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Illegality of gambling isn’t only worry but policies can address potential problems
Workplace betting often reaches new heights during the March Madness basketball tournament every year. And while office wagering typically escapes HR's attention and law enforcement officials rarely crack down on office bets, they can be a symptom of more serious issues, such as gambling addictions and out-of-control debt.
To be sure, HR professionals shouldn't try to shut down office pools unless their companies have strict no-gambling policies or the pools have buy-ins that are more than a nominal amount. But HR must ensure that workplace rules are applied uniformly, and that no one should feel pressured to participate or suffer retaliation for reporting the illegal conduct, noted John Snyder, an attorney with Jackson Lewis in New York City.
And taking a laissez-faire approach to office pools may not be a good idea at public organizations, where the use of taxpayers' money is likely to attract greater scrutiny.
Consistent Enforcement of Policies
A lot of money changed hands for betting during the 2016 National Collegiate Athletic Association men's basketball tournament—about $9 billion, according to the Competitive Enterprise Institute, a Washington, D.C., think tank.
But Helene Wasserman, an attorney with Littler in Los Angeles, said that in 30 years of practicing law she's never seen law enforcement raid an employer over office pools. "If employees want to do it, let them do it," she said.
Aside from gambling laws, the most important thing for employers to remember during March Madness is that they must enforce their workplace rules and policies in a uniform, consistent and nondiscriminatory manner, said Thomas Stanek, an attorney with Ogletree Deakins in Phoenix.
Some offices have strict policies against gambling of any kind. These employers typically are concerned about employees being in debt to one another or whether it may lead to an imbalance of power because of the debt, Wasserman noted.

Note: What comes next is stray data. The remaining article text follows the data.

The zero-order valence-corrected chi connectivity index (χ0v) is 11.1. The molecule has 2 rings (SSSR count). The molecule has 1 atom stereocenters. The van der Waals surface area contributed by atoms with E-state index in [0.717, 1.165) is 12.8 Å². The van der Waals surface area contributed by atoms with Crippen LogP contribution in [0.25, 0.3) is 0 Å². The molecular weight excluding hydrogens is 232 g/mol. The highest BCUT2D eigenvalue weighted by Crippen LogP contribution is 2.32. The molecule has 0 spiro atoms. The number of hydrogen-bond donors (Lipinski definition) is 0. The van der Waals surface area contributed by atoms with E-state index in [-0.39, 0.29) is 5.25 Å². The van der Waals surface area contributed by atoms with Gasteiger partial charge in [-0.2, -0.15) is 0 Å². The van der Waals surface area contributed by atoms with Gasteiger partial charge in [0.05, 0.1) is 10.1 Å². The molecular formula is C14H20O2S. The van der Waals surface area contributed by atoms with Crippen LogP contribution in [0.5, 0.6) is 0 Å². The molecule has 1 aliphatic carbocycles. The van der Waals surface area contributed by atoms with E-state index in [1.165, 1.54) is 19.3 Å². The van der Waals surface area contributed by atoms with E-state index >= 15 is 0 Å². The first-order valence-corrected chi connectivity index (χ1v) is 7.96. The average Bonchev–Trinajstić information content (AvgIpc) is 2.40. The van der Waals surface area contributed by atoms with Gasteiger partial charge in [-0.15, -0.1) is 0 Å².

If pools are allowed, they should be structured to promote friendly rivalry without being overly disruptive or making workers feel like outsiders if they choose not to participate, Wasserman said.
Some people may not participate because gambling is against their religion. These employees should not be ostracized, she cautioned.
Other employees may be recovering compulsive gamblers who choose not to "fall off the wagon." Those with such addictions shouldn't feel coerced to participate, Snyder said.
[SHRM members-only HR Q&A: Does the ADA provide a list of conditions that are covered under the act?]
The pool's buy-in should not be outrageously expensive and groups of people, such as women, shouldn't be told they can't participate, Wasserman added.
Consider setting aside a room with a television so employees can watch the games during breaks. This can discourage employees from watching on their computers, which can slow down a company's network. Such a room can also boost morale and camaraderie, Snyder noted. Employers may even want to supply food and drinks during meal periods and encourage workers to wear their college colors so that the tournament becomes a team-building opportunity.
Because gambling is illegal in many states, employers should have a nonretaliation policy for employees making complaints about gambling, Snyder added. However, he noted that sports betting is lawful in a handful of states, including Delaware, Montana, Nevada and Oregon.
Stanek said the Professional and Amateur Sports Protection Act of 1992, the Interstate Wire Act of 1961, and the Unlawful Internet Gambling Act of 2006 criminalize gambling on amateur sports. But he noted that there is no indication that the Trump administration or state officials will make widespread enforcement a priority.
"The sheer magnitude of participation in March Madness bracket pools makes it unlikely that law enforcement will be able to curtail the practice," he said.
Nevertheless, "the lost productivity caused by March Madness is well-documented," he added. "For example, it has been estimated that the opening rounds of March Madness lead to almost $4 billion in aggregate lost productivity. When employees gamble on the tournament, there clearly is a greater incentive for them to watch the games, discuss the results and, possibly, bet on future games. All of that leads to further losses in productivity. To address this issue, employers should remind employees of the company's technology policies as well as the need to remain productive during working time."
Public employers may decide to discourage office pools, particularly where public funds are involved, noted Sean Ray, an attorney with Barran Liebman in Portland, Ore. Two police officers in Michigan were arrested in 2012 and charged with regard to an illegal sports betting operation they were running during work hours with the use of taxpayer resources, he said. The case arose out of an investigation by the FBI-led Detroit Area Public Corruption Task Force.
"This case wasn't related to a March Madness pool, but it did involve sports betting. While I'm not sure of the size of the operation in this instance, one losing bettor apparently drained his retirement account to pay off a $15,000 bet," Ray said. "While this undoubtedly is an extreme example, public employees need to be aware of government ethics rules related to the use of public resources, particularly when conducting such activities on company time."
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